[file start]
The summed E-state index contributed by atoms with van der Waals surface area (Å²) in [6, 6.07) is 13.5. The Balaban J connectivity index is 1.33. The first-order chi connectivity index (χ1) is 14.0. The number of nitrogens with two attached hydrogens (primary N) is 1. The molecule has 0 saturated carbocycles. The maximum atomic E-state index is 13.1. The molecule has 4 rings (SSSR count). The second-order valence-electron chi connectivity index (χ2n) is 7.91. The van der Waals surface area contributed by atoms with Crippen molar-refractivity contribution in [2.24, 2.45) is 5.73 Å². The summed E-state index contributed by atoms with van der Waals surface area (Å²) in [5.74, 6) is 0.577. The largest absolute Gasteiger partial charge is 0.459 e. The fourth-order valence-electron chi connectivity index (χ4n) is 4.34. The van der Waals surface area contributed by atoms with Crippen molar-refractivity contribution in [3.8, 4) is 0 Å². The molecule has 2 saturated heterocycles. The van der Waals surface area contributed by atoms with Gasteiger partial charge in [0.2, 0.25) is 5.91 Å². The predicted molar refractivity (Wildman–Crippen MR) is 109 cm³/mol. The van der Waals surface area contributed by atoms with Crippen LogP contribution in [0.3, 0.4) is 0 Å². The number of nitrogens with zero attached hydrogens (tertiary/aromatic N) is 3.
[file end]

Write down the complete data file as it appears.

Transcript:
The summed E-state index contributed by atoms with van der Waals surface area (Å²) in [6, 6.07) is 13.5. The Balaban J connectivity index is 1.33. The first-order chi connectivity index (χ1) is 14.0. The number of nitrogens with two attached hydrogens (primary N) is 1. The molecule has 0 saturated carbocycles. The maximum atomic E-state index is 13.1. The molecule has 4 rings (SSSR count). The second-order valence-electron chi connectivity index (χ2n) is 7.91. The van der Waals surface area contributed by atoms with Crippen molar-refractivity contribution in [2.24, 2.45) is 5.73 Å². The summed E-state index contributed by atoms with van der Waals surface area (Å²) in [5.74, 6) is 0.577. The largest absolute Gasteiger partial charge is 0.459 e. The fourth-order valence-electron chi connectivity index (χ4n) is 4.34. The van der Waals surface area contributed by atoms with Crippen molar-refractivity contribution in [3.8, 4) is 0 Å². The molecule has 2 saturated heterocycles. The van der Waals surface area contributed by atoms with Gasteiger partial charge in [0.2, 0.25) is 5.91 Å². The predicted molar refractivity (Wildman–Crippen MR) is 109 cm³/mol. The van der Waals surface area contributed by atoms with Crippen LogP contribution in [0.3, 0.4) is 0 Å². The number of nitrogens with zero attached hydrogens (tertiary/aromatic N) is 3.